Netflix is 3% Closer, but Still Fighting White Supremacy Saviors

At this point, it’s damn near impossible to keep up with the onslaught of Netflix original programming. Along with all of the film and series content, the tentacles of the entertainment Kraken inevitably started reaching out for more international collaborations. Around Thanksgiving we were treated to the Brazilian series 3%. In terms of originality, it doesn’t score high: another variation on the theme of a future world where young adults do what they have to do to survive.

It does have its points of deviation though from say The Hunger Games and Divergent with a touch of Elysium. Brazil has had a long and appalling history of income inequality, which I’m sure is where the idea of the tagline came from: “In a dystopian future there is a clear divide between the rich and poor, but when a person turns 20, they have the opportunity to cross the divide.” As implied, by free will all the candidates get to try to make it from the miserable mainland to the utopian island Mar Alto; that looks kind of like Recife to Fernando de Noronha on the map. The tests they undergo are less physical and more psychological until they are whittled down to the fabled 3%. The setting, albeit futuristic, feels closer to present as we undergo our own survival in the collapse.

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Reading Science Fiction In Our New Political Reality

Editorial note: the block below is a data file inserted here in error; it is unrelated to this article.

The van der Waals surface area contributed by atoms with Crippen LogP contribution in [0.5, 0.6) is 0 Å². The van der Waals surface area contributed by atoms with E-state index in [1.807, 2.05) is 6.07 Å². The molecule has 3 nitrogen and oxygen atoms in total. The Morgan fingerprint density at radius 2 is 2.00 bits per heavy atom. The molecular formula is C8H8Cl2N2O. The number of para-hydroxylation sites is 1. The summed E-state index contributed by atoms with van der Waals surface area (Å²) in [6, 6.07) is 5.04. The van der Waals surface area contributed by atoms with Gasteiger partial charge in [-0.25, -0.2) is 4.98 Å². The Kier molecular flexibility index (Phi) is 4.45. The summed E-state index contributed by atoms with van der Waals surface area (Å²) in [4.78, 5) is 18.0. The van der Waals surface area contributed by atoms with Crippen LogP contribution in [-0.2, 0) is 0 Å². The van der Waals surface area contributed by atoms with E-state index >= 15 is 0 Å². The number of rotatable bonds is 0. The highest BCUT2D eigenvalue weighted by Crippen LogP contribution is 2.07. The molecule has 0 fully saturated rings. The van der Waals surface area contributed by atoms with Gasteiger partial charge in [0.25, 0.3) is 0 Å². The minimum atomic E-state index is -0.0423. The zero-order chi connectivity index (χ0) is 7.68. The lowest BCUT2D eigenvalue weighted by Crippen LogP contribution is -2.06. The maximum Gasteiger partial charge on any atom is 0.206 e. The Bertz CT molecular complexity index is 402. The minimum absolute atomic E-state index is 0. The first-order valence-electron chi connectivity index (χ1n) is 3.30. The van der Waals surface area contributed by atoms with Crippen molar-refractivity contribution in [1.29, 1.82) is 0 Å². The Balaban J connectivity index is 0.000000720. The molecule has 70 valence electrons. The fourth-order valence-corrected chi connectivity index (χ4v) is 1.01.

The way people are reacting (and/or responding) to our current political moment is all over the map. Some are taking the ostrich head in the sand approach: If I can’t see it, it doesn’t exist. Some are happy that the end of the American experiment is closer than we ever thought possible. Some are going full-force with resisting, making sure that what is happening does not become the new default. Some are embracing the newly- burnished hate and division, their fantasies of a fourth and fifth Reich are invading our shared reality. Remember when these people used to be on the fringe? Some say this is the last gasp of a dying ideology. I’m of the mind that it is the first deep breath of a newborn. But what do I know? I’m a born pessimist.

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Bryan Thao Worra on Lao Science Fiction (From CTRL+ALT)

In our final live edition of Hard NOC Life from the NOC Reading Lounge at CTRL+ALT — the Smithsonian Asian Pacific American Center’s pop-up culture lab in the former Pear River Mart location in SoHo, award-winning poet Bryan Thao Worra discusses the literature of the Laotian diaspora and explains why the Asian American literay canon needs more speculative fiction.

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Kindred The Graphic Novel: A Review